Easily missed in the countryside, just a 20-minute ride from Triumph’s home, sits a small factory whose skilled workers are passionate about perfection. The attention to detail that goes into the welts, stitching and unique soles of the iconic shoes and boots that emerge is what has made Dr. Martens a truly British icon.
Similar location aside, the two companies’ journeys towards their popularity far beyond England’s shores is almost uncanny.
Two Germans and two wars
Both Triumph and Dr. Martens were the inspiration of German men and owed, to varying degrees, some of their success to the lessons learned during and after World War II.
Martens, or Maertens as he was during his time in the German army, found the standard-issue boots too uncomfortable after an Alpine skiing injury and sought a solution. He created his own air-cushioned boot and travelled to England where a company called R Griggs Ltd took the design into larger-scale production in 1960. Dr. Maertens was anglicised to Dr. Martens, an iconic yellow stitching was added and the soles were branded ‘AirWair’.
In 1886, Triumph’s German founder, Siegfried Bettmann, created the Triumph Cycle Company, which would produce its first 2.25bhp motorcycle at its Coventry factory six years later. Bettmann, who remained in the city until his death in 1951, commissioned a memorial for the firm’s 66 employees killed in action in the First World War. He was also alive to see the effect the second wave of hostilities had on Triumph’s global standing, as American GIs returning from Europe were at the vanguard of the British bike revolution, with Bobber-style hot-rod riding to the fore.
Dedication and expertise
Dr. Martens’ small workforce has fed a growing demand for British-made goods since the firm’s launch, with generations of the same family passing on their dedication and expertise at the factory in Wollaston, Northamptonshire.
From the cutting of the leather hides to the heat-sealing welding machine that attaches the famous air-cushioned sole to the leather, the Cobb’s Lane factory – a site of footwear production since 1901 – represents business exactly as it used to be. The workforce in this traditional-feeling factory is 44; a number that has doubled since 2011. In terms of capacity, the factory can produce an amazing 70,000 pairs a year.
Now marketed as the Vintage collection, the Made in England line-up that supports the firm’s Chinese operation includes a direct replica of the first pair that rolled off the production line in 1960 and also produces exclusive limited runs using special materials.
Again the similarities are intriguing, with Triumph’s compelling DNA from a bygone era at the heart of many of the modern classic bikes, such as the Bonneville, Thruxton, Speedmaster and, of course, Bobber.
Celebrity endorsement and rebels without a cause
So what was it that propelled these British icons into the global arena? One shared theme would appear to be some of the planet’s coolest people.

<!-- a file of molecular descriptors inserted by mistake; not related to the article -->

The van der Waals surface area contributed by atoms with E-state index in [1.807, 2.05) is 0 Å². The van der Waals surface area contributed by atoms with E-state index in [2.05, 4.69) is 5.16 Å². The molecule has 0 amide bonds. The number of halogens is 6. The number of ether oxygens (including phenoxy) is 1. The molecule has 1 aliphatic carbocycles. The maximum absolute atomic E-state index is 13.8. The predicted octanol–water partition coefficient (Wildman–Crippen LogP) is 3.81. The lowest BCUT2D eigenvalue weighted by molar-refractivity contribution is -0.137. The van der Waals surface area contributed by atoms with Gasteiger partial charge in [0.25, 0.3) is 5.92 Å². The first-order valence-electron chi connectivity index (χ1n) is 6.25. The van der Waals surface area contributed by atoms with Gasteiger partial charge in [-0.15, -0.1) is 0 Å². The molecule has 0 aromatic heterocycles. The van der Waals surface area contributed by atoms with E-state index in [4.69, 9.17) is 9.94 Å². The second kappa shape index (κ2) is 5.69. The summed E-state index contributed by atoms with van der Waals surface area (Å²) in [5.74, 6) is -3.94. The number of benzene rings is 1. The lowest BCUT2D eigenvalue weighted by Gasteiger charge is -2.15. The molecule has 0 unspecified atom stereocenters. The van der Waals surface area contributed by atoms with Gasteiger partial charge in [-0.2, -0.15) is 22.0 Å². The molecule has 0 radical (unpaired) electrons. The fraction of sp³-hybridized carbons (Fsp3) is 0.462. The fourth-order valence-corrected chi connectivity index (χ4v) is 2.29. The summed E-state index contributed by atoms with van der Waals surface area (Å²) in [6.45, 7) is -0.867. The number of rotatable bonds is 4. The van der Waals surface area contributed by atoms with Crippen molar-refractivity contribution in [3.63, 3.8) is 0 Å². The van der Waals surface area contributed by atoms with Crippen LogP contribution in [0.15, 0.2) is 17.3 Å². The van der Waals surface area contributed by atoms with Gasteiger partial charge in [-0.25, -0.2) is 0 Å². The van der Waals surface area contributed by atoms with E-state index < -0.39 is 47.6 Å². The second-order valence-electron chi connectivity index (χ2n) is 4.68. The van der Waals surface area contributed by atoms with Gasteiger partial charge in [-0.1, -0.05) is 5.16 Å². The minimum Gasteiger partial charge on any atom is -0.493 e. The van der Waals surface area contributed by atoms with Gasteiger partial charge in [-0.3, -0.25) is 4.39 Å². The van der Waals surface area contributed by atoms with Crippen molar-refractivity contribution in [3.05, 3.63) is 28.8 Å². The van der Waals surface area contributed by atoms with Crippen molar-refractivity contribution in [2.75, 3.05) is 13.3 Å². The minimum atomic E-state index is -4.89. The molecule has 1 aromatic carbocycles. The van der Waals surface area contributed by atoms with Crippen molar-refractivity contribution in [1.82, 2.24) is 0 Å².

For Dr. Martens, read The Who’s Pete Townshend who donned a pair on stage in homage to his working-class roots, the pick of any of the rebellious counter-culture punks right through to today’s advocates in Gwen Stefani and David Beckham.
Meanwhile, the wall at Triumph’s Visitor Experience Centre proudly showcases celebrity riders from Steve McQueen through to Bob Dylan, Elvis and yes, David Beckham.
Celebrity endorsement breeds desire, but only if the product matches their image AND is conceived and made well. So the ‘buy-once’ leather boot that lasts a decade fits the bill as well as a bike styled to look every inch a 1959 model but crammed with 2018 technology.
Since the rebellious punk era, the Doc has been a symbol of individualism and that’s no different today, with everything from classic brogues and glitter-adorned boots through to red, white and blue leather of the union flag finding their way on to the catwalk, often complementing the most unlikely items of clothing.
Boots and bikes made by and for humans
Just as at Triumph’s Hinckley factory, the Dr. Martens’ process starts and finishes with human beings making boots – and bikes – they would want to walk in, or ride.
The Dr. Martens production line is separated into four sections: the Clicking Room, where the cutting of the leather takes place; the Closing Line, where two-dimensional pieces of leather are stitched together to make a 3D upper; the Lasting Track, where heavy machinery and heat is used to pull the leather tight; and the Shoe Room, the finishing area where shoes and boots are inspected, polished and packaged ready for the customer.
It’s not all about the shoes though but also about the machinery involved in producing the sole moulds and famous PVC bouncing soles – with that iconic ‘resistant to oil, alkali, fat and petrol’ stamp. There may be heavy machinery used but just like Triumph, there isn’t anything automated about the process – a highly skilled workforce has its hands on the boot every step of the way.
The result, in both cases, is a true British icon.